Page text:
Biodiversity Data Journal : Short Communication
Short Communication
Telenomus cristatus Johnson (Hymenoptera, Scelionidae): new diagnostic data, distribution records and host associations
expand article infoMadeline E. Potter, Jonathan S. Bremer§, Matthew R. Moore|, Elijah J. Talamas§, Paula M. Shrewsbury
‡ University of Maryland, College Park, MD, United States of America
§ Florida State Collection of Arthropods, Gainesville, FL, United States of America
| Florida Department of Agriculture and Consumer Services, Division of Plant Industry, Molecular Diagnostics Laboratory, Gainesville, FL, United States of America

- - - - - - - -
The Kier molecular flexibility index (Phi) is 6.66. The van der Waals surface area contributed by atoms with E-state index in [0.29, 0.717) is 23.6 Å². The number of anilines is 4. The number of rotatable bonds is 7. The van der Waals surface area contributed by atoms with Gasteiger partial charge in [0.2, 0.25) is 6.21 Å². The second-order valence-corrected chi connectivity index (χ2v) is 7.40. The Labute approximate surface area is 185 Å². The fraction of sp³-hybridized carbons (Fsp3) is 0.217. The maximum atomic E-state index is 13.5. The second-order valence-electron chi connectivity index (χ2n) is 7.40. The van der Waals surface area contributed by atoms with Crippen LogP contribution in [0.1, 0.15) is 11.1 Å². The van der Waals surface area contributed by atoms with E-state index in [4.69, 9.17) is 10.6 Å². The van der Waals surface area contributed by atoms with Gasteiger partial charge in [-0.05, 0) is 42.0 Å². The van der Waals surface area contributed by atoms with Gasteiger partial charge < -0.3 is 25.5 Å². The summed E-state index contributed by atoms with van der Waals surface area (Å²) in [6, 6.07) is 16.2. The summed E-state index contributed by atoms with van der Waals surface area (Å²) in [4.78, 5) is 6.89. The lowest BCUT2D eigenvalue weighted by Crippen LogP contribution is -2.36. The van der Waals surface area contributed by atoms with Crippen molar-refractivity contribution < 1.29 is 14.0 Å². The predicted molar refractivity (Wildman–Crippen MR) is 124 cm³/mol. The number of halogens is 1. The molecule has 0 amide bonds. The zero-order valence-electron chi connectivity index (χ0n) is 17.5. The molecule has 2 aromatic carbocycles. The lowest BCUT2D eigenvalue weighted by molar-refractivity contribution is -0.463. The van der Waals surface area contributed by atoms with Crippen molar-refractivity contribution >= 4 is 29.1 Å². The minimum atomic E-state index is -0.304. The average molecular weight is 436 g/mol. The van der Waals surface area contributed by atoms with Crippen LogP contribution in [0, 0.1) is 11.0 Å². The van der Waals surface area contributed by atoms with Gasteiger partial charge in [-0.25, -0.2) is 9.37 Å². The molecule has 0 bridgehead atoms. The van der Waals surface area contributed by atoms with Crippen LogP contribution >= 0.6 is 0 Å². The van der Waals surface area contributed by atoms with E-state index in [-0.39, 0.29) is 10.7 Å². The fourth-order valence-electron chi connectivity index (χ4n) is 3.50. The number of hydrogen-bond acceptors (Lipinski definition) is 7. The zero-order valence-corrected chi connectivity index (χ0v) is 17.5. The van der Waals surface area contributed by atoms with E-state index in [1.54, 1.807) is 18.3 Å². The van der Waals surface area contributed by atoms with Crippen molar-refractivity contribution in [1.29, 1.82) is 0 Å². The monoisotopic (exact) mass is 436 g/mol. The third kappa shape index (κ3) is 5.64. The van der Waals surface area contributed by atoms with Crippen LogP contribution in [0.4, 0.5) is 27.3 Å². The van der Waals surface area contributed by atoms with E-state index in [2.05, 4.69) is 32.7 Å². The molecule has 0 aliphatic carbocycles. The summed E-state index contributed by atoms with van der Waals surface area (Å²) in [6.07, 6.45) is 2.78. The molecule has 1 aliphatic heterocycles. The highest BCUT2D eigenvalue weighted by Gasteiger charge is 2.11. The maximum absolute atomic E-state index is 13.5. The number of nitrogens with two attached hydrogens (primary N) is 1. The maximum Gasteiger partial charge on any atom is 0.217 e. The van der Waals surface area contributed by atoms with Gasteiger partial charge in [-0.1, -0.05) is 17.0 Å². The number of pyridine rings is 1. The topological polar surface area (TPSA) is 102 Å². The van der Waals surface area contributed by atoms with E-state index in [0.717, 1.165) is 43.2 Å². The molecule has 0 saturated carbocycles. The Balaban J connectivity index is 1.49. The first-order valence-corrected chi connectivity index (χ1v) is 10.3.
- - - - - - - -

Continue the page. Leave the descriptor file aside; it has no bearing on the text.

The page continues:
Open Access


Specimens of an egg parasitoid wasp, Telenomus cristatus Johnson (Platygastroidea, Scelionidae), were reared from stink bug egg masses collected in the wild, in Maryland, United States. The egg masses were identified morphologically as Halyomorpha halys (Stål), Banasa Stål and Euschistus Dallas (Hemiptera, Pentatomidae). Molecular tools were used to further identify the Euschistus egg masses as E. servus (Say) and E. tristigmus (Say). All of these are new host associations for Te. cristatus. We also provide data to contribute to future identification of Te. cristatus: images of the holotype specimen and COI sequences from two disparate localities.


egg parasitoid, BMSB, stink bug, new host associations

New information

First record of Te. cristatus in Maryland and first records of it parasitizing eggs of H. halys, E. servus, E. tristigmus and Banasa sp. Images of the holotype specimen and DNA barcode data are provided.